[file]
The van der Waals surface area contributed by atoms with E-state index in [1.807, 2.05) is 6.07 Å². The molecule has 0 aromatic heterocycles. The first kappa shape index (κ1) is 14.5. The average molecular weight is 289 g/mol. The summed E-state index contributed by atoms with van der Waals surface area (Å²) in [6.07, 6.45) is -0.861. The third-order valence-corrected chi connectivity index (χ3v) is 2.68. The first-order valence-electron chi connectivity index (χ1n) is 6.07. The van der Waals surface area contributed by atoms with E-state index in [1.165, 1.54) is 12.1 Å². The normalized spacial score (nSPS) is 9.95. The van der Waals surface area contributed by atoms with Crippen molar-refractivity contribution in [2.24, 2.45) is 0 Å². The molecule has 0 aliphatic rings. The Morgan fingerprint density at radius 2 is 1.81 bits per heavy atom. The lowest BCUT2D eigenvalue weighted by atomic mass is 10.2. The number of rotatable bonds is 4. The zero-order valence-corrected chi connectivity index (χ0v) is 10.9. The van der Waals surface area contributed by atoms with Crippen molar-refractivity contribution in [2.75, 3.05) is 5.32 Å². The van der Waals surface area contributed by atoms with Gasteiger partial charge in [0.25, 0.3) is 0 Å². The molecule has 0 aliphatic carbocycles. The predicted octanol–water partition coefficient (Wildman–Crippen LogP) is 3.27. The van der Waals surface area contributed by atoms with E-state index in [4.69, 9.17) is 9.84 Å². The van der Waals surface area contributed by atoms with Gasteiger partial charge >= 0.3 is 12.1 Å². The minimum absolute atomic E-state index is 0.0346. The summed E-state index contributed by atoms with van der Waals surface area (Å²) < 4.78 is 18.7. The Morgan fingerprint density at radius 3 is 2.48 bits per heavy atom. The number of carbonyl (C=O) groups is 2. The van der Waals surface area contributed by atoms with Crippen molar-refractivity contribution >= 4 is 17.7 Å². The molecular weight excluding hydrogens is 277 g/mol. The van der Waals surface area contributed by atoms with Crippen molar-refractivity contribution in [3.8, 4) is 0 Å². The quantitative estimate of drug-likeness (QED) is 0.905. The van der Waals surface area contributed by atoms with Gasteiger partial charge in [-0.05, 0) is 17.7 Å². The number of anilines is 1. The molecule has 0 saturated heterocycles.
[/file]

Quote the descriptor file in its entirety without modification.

The van der Waals surface area contributed by atoms with E-state index in [1.807, 2.05) is 6.07 Å². The molecule has 0 aromatic heterocycles. The first kappa shape index (κ1) is 14.5. The average molecular weight is 289 g/mol. The summed E-state index contributed by atoms with van der Waals surface area (Å²) in [6.07, 6.45) is -0.861. The third-order valence-corrected chi connectivity index (χ3v) is 2.68. The first-order valence-electron chi connectivity index (χ1n) is 6.07. The van der Waals surface area contributed by atoms with E-state index in [1.165, 1.54) is 12.1 Å². The normalized spacial score (nSPS) is 9.95. The van der Waals surface area contributed by atoms with Crippen molar-refractivity contribution in [2.24, 2.45) is 0 Å². The molecule has 0 aliphatic rings. The Morgan fingerprint density at radius 2 is 1.81 bits per heavy atom. The lowest BCUT2D eigenvalue weighted by atomic mass is 10.2. The number of rotatable bonds is 4. The zero-order valence-corrected chi connectivity index (χ0v) is 10.9. The van der Waals surface area contributed by atoms with Crippen molar-refractivity contribution in [2.75, 3.05) is 5.32 Å². The van der Waals surface area contributed by atoms with Gasteiger partial charge in [0.25, 0.3) is 0 Å². The molecule has 0 aliphatic carbocycles. The predicted octanol–water partition coefficient (Wildman–Crippen LogP) is 3.27. The van der Waals surface area contributed by atoms with E-state index in [4.69, 9.17) is 9.84 Å². The van der Waals surface area contributed by atoms with Gasteiger partial charge >= 0.3 is 12.1 Å². The minimum absolute atomic E-state index is 0.0346. The summed E-state index contributed by atoms with van der Waals surface area (Å²) < 4.78 is 18.7. The Morgan fingerprint density at radius 3 is 2.48 bits per heavy atom. The number of carbonyl (C=O) groups is 2. The van der Waals surface area contributed by atoms with Crippen molar-refractivity contribution >= 4 is 17.7 Å². The molecular weight excluding hydrogens is 277 g/mol. The van der Waals surface area contributed by atoms with Crippen molar-refractivity contribution in [3.8, 4) is 0 Å². The quantitative estimate of drug-likeness (QED) is 0.905. The van der Waals surface area contributed by atoms with Gasteiger partial charge in [-0.05, 0) is 17.7 Å². The number of anilines is 1. The molecule has 0 saturated heterocycles.